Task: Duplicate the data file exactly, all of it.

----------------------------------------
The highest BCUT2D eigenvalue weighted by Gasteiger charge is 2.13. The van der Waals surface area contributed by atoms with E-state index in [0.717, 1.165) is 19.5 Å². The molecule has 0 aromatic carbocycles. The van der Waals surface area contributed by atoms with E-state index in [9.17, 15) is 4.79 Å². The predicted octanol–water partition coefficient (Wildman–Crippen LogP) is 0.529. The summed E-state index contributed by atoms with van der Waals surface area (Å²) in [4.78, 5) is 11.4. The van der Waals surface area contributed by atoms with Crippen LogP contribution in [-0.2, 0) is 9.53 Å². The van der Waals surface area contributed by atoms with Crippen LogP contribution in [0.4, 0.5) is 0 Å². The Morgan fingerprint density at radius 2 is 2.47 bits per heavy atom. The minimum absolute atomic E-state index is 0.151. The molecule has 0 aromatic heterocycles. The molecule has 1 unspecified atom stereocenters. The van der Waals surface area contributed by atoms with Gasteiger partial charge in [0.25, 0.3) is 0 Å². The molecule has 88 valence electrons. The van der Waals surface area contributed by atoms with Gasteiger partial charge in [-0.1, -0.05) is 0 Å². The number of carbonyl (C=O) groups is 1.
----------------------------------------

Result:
The highest BCUT2D eigenvalue weighted by Gasteiger charge is 2.13. The van der Waals surface area contributed by atoms with E-state index in [0.717, 1.165) is 19.5 Å². The molecule has 0 aromatic carbocycles. The van der Waals surface area contributed by atoms with E-state index in [9.17, 15) is 4.79 Å². The predicted octanol–water partition coefficient (Wildman–Crippen LogP) is 0.529. The summed E-state index contributed by atoms with van der Waals surface area (Å²) in [4.78, 5) is 11.4. The van der Waals surface area contributed by atoms with Crippen LogP contribution in [-0.2, 0) is 9.53 Å². The van der Waals surface area contributed by atoms with Crippen LogP contribution in [0.4, 0.5) is 0 Å². The Morgan fingerprint density at radius 2 is 2.47 bits per heavy atom. The minimum absolute atomic E-state index is 0.151. The molecule has 0 aromatic heterocycles. The molecule has 1 unspecified atom stereocenters. The van der Waals surface area contributed by atoms with Gasteiger partial charge in [0.25, 0.3) is 0 Å². The molecule has 88 valence electrons. The van der Waals surface area contributed by atoms with Gasteiger partial charge in [-0.1, -0.05) is 0 Å². The number of carbonyl (C=O) groups is 1.